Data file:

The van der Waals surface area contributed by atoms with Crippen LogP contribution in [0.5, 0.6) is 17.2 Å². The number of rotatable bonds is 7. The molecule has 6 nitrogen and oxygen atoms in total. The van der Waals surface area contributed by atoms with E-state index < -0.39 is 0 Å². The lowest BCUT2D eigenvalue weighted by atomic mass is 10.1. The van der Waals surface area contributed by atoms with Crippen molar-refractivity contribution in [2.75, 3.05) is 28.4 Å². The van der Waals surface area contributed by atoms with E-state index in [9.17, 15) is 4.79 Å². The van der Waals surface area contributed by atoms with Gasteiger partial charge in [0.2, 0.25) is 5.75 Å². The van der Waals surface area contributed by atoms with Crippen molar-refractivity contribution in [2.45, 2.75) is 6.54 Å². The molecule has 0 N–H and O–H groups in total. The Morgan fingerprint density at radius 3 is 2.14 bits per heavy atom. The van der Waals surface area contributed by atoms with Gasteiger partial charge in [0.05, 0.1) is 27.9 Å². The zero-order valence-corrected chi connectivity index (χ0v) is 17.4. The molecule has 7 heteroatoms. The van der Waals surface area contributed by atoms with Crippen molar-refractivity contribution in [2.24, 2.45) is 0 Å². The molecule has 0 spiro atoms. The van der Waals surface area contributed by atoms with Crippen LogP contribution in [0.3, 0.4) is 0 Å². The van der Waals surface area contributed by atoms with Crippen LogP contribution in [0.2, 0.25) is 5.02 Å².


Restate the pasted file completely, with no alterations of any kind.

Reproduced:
The van der Waals surface area contributed by atoms with Crippen LogP contribution in [0.5, 0.6) is 17.2 Å². The number of rotatable bonds is 7. The molecule has 6 nitrogen and oxygen atoms in total. The van der Waals surface area contributed by atoms with E-state index < -0.39 is 0 Å². The lowest BCUT2D eigenvalue weighted by atomic mass is 10.1. The van der Waals surface area contributed by atoms with Crippen molar-refractivity contribution in [2.75, 3.05) is 28.4 Å². The van der Waals surface area contributed by atoms with E-state index in [9.17, 15) is 4.79 Å². The van der Waals surface area contributed by atoms with Gasteiger partial charge in [0.2, 0.25) is 5.75 Å². The van der Waals surface area contributed by atoms with Crippen molar-refractivity contribution in [2.45, 2.75) is 6.54 Å². The molecule has 0 N–H and O–H groups in total. The Morgan fingerprint density at radius 3 is 2.14 bits per heavy atom. The van der Waals surface area contributed by atoms with Gasteiger partial charge in [0.05, 0.1) is 27.9 Å². The zero-order valence-corrected chi connectivity index (χ0v) is 17.4. The molecule has 7 heteroatoms. The van der Waals surface area contributed by atoms with Crippen molar-refractivity contribution in [2.24, 2.45) is 0 Å². The molecule has 0 spiro atoms. The van der Waals surface area contributed by atoms with Crippen LogP contribution in [0.3, 0.4) is 0 Å². The van der Waals surface area contributed by atoms with Crippen LogP contribution in [0.2, 0.25) is 5.02 Å².